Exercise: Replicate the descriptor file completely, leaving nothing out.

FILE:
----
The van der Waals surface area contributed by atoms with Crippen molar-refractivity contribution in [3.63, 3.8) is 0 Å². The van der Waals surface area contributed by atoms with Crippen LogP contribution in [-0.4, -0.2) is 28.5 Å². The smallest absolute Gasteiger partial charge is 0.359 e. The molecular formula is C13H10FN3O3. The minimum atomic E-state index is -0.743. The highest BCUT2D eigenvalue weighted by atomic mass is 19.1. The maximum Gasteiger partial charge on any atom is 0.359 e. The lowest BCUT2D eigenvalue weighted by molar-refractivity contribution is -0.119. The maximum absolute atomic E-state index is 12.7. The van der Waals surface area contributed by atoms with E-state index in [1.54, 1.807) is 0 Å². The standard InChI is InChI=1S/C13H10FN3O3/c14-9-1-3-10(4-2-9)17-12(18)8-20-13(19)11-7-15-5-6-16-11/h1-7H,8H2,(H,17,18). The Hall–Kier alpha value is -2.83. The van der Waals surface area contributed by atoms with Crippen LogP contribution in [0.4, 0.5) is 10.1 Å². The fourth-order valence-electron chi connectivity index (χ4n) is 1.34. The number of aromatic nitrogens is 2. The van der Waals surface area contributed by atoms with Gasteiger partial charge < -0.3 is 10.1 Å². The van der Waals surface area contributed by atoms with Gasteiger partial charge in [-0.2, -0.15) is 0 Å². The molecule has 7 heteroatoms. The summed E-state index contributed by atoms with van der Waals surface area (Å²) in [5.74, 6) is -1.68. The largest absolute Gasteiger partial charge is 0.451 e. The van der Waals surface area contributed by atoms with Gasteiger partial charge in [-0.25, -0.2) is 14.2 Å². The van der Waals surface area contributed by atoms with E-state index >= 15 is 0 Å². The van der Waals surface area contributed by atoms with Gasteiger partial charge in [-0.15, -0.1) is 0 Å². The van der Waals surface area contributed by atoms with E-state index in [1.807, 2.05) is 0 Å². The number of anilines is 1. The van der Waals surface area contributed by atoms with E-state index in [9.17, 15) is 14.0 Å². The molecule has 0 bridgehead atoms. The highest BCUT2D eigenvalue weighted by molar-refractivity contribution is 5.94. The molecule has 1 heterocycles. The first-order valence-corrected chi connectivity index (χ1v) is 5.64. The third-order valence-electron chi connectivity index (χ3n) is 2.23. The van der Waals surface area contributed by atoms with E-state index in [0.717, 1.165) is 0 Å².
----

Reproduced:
The van der Waals surface area contributed by atoms with Crippen molar-refractivity contribution in [3.63, 3.8) is 0 Å². The van der Waals surface area contributed by atoms with Crippen LogP contribution in [-0.4, -0.2) is 28.5 Å². The smallest absolute Gasteiger partial charge is 0.359 e. The molecular formula is C13H10FN3O3. The minimum atomic E-state index is -0.743. The highest BCUT2D eigenvalue weighted by atomic mass is 19.1. The maximum Gasteiger partial charge on any atom is 0.359 e. The lowest BCUT2D eigenvalue weighted by molar-refractivity contribution is -0.119. The maximum absolute atomic E-state index is 12.7. The van der Waals surface area contributed by atoms with E-state index in [1.54, 1.807) is 0 Å². The standard InChI is InChI=1S/C13H10FN3O3/c14-9-1-3-10(4-2-9)17-12(18)8-20-13(19)11-7-15-5-6-16-11/h1-7H,8H2,(H,17,18). The Hall–Kier alpha value is -2.83. The van der Waals surface area contributed by atoms with Crippen LogP contribution in [0.4, 0.5) is 10.1 Å². The fourth-order valence-electron chi connectivity index (χ4n) is 1.34. The number of aromatic nitrogens is 2. The van der Waals surface area contributed by atoms with Gasteiger partial charge < -0.3 is 10.1 Å². The van der Waals surface area contributed by atoms with Gasteiger partial charge in [-0.2, -0.15) is 0 Å². The molecule has 7 heteroatoms. The summed E-state index contributed by atoms with van der Waals surface area (Å²) in [5.74, 6) is -1.68. The largest absolute Gasteiger partial charge is 0.451 e. The van der Waals surface area contributed by atoms with Gasteiger partial charge in [-0.25, -0.2) is 14.2 Å². The van der Waals surface area contributed by atoms with E-state index >= 15 is 0 Å². The van der Waals surface area contributed by atoms with Gasteiger partial charge in [-0.15, -0.1) is 0 Å². The van der Waals surface area contributed by atoms with E-state index in [1.807, 2.05) is 0 Å². The number of anilines is 1. The van der Waals surface area contributed by atoms with E-state index in [9.17, 15) is 14.0 Å². The molecule has 0 bridgehead atoms. The highest BCUT2D eigenvalue weighted by molar-refractivity contribution is 5.94. The molecule has 1 heterocycles. The first-order valence-corrected chi connectivity index (χ1v) is 5.64. The third-order valence-electron chi connectivity index (χ3n) is 2.23. The van der Waals surface area contributed by atoms with E-state index in [0.717, 1.165) is 0 Å².